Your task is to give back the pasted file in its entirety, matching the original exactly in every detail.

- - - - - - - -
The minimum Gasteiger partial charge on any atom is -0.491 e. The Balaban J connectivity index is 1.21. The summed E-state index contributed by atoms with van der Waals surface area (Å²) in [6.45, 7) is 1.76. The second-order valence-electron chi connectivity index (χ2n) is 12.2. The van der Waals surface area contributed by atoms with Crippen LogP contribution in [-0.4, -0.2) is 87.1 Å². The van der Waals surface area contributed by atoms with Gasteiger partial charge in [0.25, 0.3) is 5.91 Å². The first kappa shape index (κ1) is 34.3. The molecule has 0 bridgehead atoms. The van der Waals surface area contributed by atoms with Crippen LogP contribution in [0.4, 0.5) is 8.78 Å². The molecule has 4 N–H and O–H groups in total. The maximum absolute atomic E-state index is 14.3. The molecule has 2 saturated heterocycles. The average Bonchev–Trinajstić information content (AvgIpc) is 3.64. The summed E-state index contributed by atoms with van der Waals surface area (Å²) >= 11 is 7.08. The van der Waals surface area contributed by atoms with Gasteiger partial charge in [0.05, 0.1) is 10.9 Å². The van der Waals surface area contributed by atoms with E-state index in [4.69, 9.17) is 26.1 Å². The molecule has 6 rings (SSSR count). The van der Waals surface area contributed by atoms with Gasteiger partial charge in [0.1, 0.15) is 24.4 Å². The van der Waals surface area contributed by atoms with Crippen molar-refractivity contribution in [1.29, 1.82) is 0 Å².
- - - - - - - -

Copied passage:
The minimum Gasteiger partial charge on any atom is -0.491 e. The Balaban J connectivity index is 1.21. The summed E-state index contributed by atoms with van der Waals surface area (Å²) in [6.45, 7) is 1.76. The second-order valence-electron chi connectivity index (χ2n) is 12.2. The van der Waals surface area contributed by atoms with Crippen LogP contribution in [-0.4, -0.2) is 87.1 Å². The van der Waals surface area contributed by atoms with Gasteiger partial charge in [0.25, 0.3) is 5.91 Å². The first kappa shape index (κ1) is 34.3. The molecule has 0 bridgehead atoms. The van der Waals surface area contributed by atoms with Crippen LogP contribution in [0.4, 0.5) is 8.78 Å². The molecule has 4 N–H and O–H groups in total. The maximum absolute atomic E-state index is 14.3. The molecule has 2 saturated heterocycles. The average Bonchev–Trinajstić information content (AvgIpc) is 3.64. The summed E-state index contributed by atoms with van der Waals surface area (Å²) >= 11 is 7.08. The van der Waals surface area contributed by atoms with Gasteiger partial charge in [0.05, 0.1) is 10.9 Å². The van der Waals surface area contributed by atoms with E-state index in [4.69, 9.17) is 26.1 Å². The molecule has 6 rings (SSSR count). The van der Waals surface area contributed by atoms with Gasteiger partial charge in [0.1, 0.15) is 24.4 Å². The van der Waals surface area contributed by atoms with Crippen molar-refractivity contribution in [1.29, 1.82) is 0 Å².